By Sarah Schrock

A healthy rivalry fosters pride and the rivalry is never greater than between neighbors. The rivalry that exists between our neighboring hamlets of Twisp and Winthrop always offers a lively conversation. Mazamans and Carltonians alike can shrug their shoulders and decree, “both towns are for the birds — give me the country.” But for those of us who have chosen or landed in either place recognize each other’s strengths and weaknesses, yet we still seem to engage in the rivalry, all in good fun.

Recently, in one of these comparative analyses over a bottle wine, a friend commented, “I like Twisp better in the winter.” On first reaction, it seemed like a complimentary sentiment depicting an image of Twisp as a picturesque winter village tucked tidily amidst white hills. How quaint!

Upon reflection and further discussion however, we unearthed the revelation that perhaps her preference for Twisp looking better in the winter is directly correlated to a not-so-satisfactory image during the other months. Perhaps the blanket of white covers up some less-desirable eyesores. It conceals the collection of broken vehicles hiding in alleys and back yards, it hides unsightly piles of construction debris lurking in tucked-away corners, and, most importantly, it covers the dirt and dust that collects on every surface for nine months.

This issue of snow in Twisp leads to a more pressing topic that apparently needs some clarity: the removal of snow on sidewalks is the responsibility of the property owner. Whether you like it or not, you are required to remove snow from the sidewalks along your lot. The code, written in 1918, reads, “It shall be unlawful for any resident or property owner to allow snow or ice to remain on the sidewalks in front of property occupied or unoccupied after the hour of 11:00 a.m.”

I have come to learn, however, that the town has made some accommodations to this rule. Along the state highway through town and up Second Avenue, those sidewalks are cleared by town staff. Sidewalks are typically built in the public right of way, but as a citizen and property owner you have the obligation of keeping them clear and free of snow for the safety and civility for all who use them — it’s called pitching in.

There’s a local group pitching in efforts to participate in national politics. The Women’s March on Jan. 21 in Washington, D.C., is intended to send a message to the incoming administration that the voices of women, minorities and marginalized communities of faith, color, gender, sexual identity and disabilities, are standing together in solidarity. Regionally, similar marches are being held to coincide with the national march in Seattle and Spokane. Here in Twisp, on Friday (Jan. 13) from 4 – 7 p.m., at the Education Station at TwispWorks, a Methow block of marchers are preparing for the Seattle Women’s March. Organizers welcome anyone to join in poster, banner and art making to participate in the march or lend a hand for the effort.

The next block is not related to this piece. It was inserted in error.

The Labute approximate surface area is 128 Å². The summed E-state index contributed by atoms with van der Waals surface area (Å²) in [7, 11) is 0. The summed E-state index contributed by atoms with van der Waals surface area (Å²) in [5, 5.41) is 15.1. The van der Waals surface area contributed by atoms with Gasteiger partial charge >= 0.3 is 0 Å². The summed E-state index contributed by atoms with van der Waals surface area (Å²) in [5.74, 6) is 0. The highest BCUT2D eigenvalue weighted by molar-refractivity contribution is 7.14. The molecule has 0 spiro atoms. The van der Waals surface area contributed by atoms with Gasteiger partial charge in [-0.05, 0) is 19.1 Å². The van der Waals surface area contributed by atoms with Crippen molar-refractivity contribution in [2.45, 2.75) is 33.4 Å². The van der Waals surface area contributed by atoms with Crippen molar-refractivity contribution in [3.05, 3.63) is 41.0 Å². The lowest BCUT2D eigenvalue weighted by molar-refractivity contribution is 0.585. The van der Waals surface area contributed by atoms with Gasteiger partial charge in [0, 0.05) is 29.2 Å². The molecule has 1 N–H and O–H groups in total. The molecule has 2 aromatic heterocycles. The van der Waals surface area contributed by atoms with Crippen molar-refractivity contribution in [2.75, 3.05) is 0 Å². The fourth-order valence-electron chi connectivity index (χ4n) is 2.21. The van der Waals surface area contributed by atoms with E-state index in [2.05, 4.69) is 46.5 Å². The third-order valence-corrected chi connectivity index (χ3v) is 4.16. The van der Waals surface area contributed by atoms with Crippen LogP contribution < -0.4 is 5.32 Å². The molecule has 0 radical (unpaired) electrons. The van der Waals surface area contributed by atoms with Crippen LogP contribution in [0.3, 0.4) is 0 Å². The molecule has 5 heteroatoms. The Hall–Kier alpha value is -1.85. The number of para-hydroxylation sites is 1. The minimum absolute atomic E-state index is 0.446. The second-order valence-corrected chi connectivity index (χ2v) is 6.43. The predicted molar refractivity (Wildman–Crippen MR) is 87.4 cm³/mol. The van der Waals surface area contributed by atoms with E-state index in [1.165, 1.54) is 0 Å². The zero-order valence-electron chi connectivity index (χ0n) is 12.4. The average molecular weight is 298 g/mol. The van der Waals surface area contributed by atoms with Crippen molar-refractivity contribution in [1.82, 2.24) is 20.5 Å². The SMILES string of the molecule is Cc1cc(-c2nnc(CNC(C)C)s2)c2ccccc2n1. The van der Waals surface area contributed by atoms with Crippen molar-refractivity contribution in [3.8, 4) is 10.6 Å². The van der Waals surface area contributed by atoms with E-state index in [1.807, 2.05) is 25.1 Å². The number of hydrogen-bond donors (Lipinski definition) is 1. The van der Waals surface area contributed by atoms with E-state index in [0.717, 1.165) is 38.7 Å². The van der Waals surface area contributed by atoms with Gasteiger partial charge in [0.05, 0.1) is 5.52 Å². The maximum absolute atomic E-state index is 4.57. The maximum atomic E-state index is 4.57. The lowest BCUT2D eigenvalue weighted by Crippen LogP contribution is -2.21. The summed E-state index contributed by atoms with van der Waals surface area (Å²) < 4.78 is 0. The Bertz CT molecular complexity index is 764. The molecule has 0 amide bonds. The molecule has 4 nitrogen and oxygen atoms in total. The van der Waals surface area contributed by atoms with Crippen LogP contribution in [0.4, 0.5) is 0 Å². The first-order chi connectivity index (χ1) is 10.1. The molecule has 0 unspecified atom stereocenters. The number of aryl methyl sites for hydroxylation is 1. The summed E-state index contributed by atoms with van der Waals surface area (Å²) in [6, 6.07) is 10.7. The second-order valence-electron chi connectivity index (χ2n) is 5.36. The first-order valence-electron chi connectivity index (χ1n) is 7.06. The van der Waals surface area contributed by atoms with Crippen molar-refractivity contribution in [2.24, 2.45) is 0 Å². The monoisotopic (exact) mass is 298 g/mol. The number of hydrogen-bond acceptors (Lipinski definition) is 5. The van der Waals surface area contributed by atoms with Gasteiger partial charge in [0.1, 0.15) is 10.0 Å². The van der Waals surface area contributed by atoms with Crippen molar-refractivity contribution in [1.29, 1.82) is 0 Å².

Similarly, in the spirit of participatory democracy, many locals are preparing for a visit from Congressman Dan Newhouse’s staff on Feb. 6 at the Omak City Hall, 11 a.m. You have the right to approach any issue with your legislator, but keep in mind it will likely be most effective to approach topics that Newhouse is most involved.

These are reflected in the committees he sits on: Agriculture, Natural Resource and Rules.  While he doesn’t sit on the nutrition subcommittee, the agriculture committee overseas congressional allocations for supplemental nutritional programs such as school lunches, food assistance and WIC that many rural families rely on to meet basic needs.

Beekeepers, ranchers, organic farmers, fishermen, health professionals and recreationalists may be interested to know that Newhouse is a member of the Biotechnology, Horticulture, and Research subcommittee, Livestock/Foreign Agriculture subcommittee, the Federal Lands subcommittee, and the Water, Power, and Oceans subcommittee along with numerous caucuses including Organics, Wild Salmon, Diabetes, Parkinson’s, Pollinator Protectors, and the moderate-leaning GOP Main Street Partnership. 

So be it shoveling snow, organizing, marching, or voicing your input, it’s never too late to be civil and pitch in. In the meantime, let’s relish the new blanket of white that’s keeping it quaint, clean and quiet.

PREVIOUSLY, IN TWISP

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